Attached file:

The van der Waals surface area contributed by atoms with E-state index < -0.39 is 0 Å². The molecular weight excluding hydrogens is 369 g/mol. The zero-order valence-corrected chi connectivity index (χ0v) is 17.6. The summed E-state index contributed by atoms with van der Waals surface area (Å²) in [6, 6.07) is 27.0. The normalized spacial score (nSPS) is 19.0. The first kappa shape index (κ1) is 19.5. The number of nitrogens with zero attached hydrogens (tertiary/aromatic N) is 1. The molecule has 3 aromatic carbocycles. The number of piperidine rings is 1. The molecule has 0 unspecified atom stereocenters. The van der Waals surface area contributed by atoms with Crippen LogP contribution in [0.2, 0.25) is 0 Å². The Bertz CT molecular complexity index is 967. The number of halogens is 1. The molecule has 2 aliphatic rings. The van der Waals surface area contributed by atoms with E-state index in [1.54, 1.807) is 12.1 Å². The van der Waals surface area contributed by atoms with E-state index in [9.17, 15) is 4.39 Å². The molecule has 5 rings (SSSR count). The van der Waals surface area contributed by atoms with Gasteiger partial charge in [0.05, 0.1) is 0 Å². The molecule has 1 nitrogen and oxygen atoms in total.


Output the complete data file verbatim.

The van der Waals surface area contributed by atoms with E-state index < -0.39 is 0 Å². The molecular weight excluding hydrogens is 369 g/mol. The zero-order valence-corrected chi connectivity index (χ0v) is 17.6. The summed E-state index contributed by atoms with van der Waals surface area (Å²) in [6, 6.07) is 27.0. The normalized spacial score (nSPS) is 19.0. The first kappa shape index (κ1) is 19.5. The number of nitrogens with zero attached hydrogens (tertiary/aromatic N) is 1. The molecule has 3 aromatic carbocycles. The number of piperidine rings is 1. The molecule has 0 unspecified atom stereocenters. The van der Waals surface area contributed by atoms with Crippen LogP contribution in [0.2, 0.25) is 0 Å². The Bertz CT molecular complexity index is 967. The number of halogens is 1. The molecule has 2 aliphatic rings. The van der Waals surface area contributed by atoms with E-state index in [1.54, 1.807) is 12.1 Å². The van der Waals surface area contributed by atoms with E-state index in [9.17, 15) is 4.39 Å². The molecule has 5 rings (SSSR count). The van der Waals surface area contributed by atoms with Gasteiger partial charge in [0.05, 0.1) is 0 Å². The molecule has 1 nitrogen and oxygen atoms in total.